I work with Onishchenko Lab to uncover the assembly mechanisms of multi-protein complexes. Cells produce numerous proteins, most of which not only fold into well-defined three-dimensional structures (Benschop et. al., 2010) but also assemble into distinct complexes of defined architecture and composition which are necessary to properly carry out their biological roles(Huttlin et.al., 2017). Recent advances in structure determination techniques have enabled the structural characterization of many multiprotein complexes such as the RNA polymerase (Cramer et.al., 2001), the ribosome (Carter et.al., 2000), mitochondrial OXPHOS complexes (Chaban et.al., 2014) and many others. However, much remains to be understood about the assembly and maintenance of multi-protein complexes and which factors mediate it. This knowledge gap can be partially attributed to the lack of unbiased methods to investigate these processes.My project aims to advance our understanding of protein complex biogenesis and functional maintenance by adapting two recently introduced methods based on quantitative massspectrometry - Complexome profiling (CP) (Heide et.al., 2012) and Kinetic Analysis of incorporation Ratesin Macromolecular Assemblies (KARMA) (Onishchenko et.al., 2020) - to generate first time-reloved assembly maps of two elaborate protein machines, the mitochondrial OXPHOS (WP1) and the Nuclear Pore Complex (NPC) (WP2). The project outcomes are expected to shed light on the biogenesis of these complexes and provide a generally applicable strategy to study the assembly of a wide variety of protein machines.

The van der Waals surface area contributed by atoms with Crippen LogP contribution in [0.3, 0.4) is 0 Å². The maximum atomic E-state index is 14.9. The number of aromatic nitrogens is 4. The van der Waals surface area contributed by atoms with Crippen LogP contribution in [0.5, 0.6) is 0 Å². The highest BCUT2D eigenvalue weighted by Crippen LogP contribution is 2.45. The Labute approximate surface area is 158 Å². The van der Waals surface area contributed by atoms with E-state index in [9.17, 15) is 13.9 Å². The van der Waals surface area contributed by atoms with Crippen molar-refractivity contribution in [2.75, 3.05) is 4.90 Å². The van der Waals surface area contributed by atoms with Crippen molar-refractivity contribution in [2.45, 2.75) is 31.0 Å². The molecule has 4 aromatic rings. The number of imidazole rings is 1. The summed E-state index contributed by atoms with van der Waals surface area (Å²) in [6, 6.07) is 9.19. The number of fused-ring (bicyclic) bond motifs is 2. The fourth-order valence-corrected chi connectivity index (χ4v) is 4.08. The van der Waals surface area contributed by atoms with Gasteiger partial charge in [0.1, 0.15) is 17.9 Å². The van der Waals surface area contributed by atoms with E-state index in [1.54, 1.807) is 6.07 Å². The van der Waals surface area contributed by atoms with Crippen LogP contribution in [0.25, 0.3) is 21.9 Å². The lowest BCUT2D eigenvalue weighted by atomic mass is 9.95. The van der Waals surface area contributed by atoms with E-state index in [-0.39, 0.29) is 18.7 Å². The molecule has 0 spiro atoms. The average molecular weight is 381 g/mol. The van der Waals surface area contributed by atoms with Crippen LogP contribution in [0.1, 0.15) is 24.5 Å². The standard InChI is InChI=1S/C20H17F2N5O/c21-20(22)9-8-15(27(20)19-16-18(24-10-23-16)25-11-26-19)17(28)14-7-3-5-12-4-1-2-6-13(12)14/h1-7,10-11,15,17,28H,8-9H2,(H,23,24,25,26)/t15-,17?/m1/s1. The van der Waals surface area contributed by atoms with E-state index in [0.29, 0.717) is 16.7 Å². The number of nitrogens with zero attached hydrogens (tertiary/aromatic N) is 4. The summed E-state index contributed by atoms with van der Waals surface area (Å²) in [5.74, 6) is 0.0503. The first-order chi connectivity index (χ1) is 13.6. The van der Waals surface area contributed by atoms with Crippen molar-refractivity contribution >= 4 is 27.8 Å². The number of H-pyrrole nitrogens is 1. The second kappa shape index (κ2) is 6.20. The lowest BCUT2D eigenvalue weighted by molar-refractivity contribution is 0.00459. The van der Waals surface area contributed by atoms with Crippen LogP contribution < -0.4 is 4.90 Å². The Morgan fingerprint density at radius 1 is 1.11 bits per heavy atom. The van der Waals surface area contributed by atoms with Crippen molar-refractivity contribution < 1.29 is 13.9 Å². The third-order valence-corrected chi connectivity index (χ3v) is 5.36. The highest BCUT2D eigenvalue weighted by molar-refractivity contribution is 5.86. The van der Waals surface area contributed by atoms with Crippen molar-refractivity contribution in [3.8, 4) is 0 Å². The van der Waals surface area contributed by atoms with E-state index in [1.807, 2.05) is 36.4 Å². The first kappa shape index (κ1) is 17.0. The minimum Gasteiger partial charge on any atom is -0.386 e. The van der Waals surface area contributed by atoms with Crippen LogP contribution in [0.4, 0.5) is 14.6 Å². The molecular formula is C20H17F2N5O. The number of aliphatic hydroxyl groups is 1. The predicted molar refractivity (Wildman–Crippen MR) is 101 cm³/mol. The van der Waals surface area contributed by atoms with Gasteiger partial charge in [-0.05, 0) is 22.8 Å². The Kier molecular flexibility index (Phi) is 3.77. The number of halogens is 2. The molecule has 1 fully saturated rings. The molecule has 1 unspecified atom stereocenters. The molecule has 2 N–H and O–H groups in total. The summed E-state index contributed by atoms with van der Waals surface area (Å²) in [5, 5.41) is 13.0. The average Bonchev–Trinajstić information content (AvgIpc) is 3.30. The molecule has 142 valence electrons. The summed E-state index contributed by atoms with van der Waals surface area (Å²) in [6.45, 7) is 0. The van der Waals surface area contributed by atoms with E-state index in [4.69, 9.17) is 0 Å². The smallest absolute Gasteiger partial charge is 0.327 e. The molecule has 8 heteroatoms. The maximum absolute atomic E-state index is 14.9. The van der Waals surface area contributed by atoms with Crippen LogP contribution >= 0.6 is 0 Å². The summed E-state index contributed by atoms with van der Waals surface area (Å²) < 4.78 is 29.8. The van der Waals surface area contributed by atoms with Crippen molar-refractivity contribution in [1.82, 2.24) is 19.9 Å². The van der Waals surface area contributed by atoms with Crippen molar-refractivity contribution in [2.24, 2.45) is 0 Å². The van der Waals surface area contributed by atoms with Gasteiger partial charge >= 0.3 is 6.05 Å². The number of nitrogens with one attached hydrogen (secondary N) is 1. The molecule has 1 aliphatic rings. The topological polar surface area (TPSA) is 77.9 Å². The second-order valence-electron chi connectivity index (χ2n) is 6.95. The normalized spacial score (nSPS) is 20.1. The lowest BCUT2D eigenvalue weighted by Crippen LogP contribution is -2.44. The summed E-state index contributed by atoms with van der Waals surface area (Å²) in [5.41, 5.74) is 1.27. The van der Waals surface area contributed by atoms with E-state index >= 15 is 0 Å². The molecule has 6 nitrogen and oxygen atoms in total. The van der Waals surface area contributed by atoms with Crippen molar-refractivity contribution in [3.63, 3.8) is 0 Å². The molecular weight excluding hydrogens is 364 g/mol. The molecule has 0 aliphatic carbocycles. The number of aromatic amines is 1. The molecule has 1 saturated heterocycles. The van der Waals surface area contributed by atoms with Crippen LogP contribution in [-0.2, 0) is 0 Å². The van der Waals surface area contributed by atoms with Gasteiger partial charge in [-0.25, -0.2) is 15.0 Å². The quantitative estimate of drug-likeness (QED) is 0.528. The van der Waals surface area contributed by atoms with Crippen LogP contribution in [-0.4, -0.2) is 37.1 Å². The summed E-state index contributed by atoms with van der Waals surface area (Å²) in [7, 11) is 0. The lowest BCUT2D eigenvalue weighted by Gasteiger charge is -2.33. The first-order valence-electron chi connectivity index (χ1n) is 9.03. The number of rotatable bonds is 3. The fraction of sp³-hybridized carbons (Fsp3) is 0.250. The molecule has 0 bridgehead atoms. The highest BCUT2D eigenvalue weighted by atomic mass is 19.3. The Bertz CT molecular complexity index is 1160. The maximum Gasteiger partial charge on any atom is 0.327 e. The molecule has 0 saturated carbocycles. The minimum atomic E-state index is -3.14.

Sreeja V. Nair, Nikhil Dev Narendradev, Rithwik P. Nambiar, Rakesh Kumar, Srinivasa M. Srinivasula; Naturally occurring and tumor-associated variants of RNF167 promote lysosomal exocytosis and plasma membrane resealing. J Cell Sci 1 June 2020; 133 (11): jcs239335. doi: https://doi.org/10.1242/jcs.239335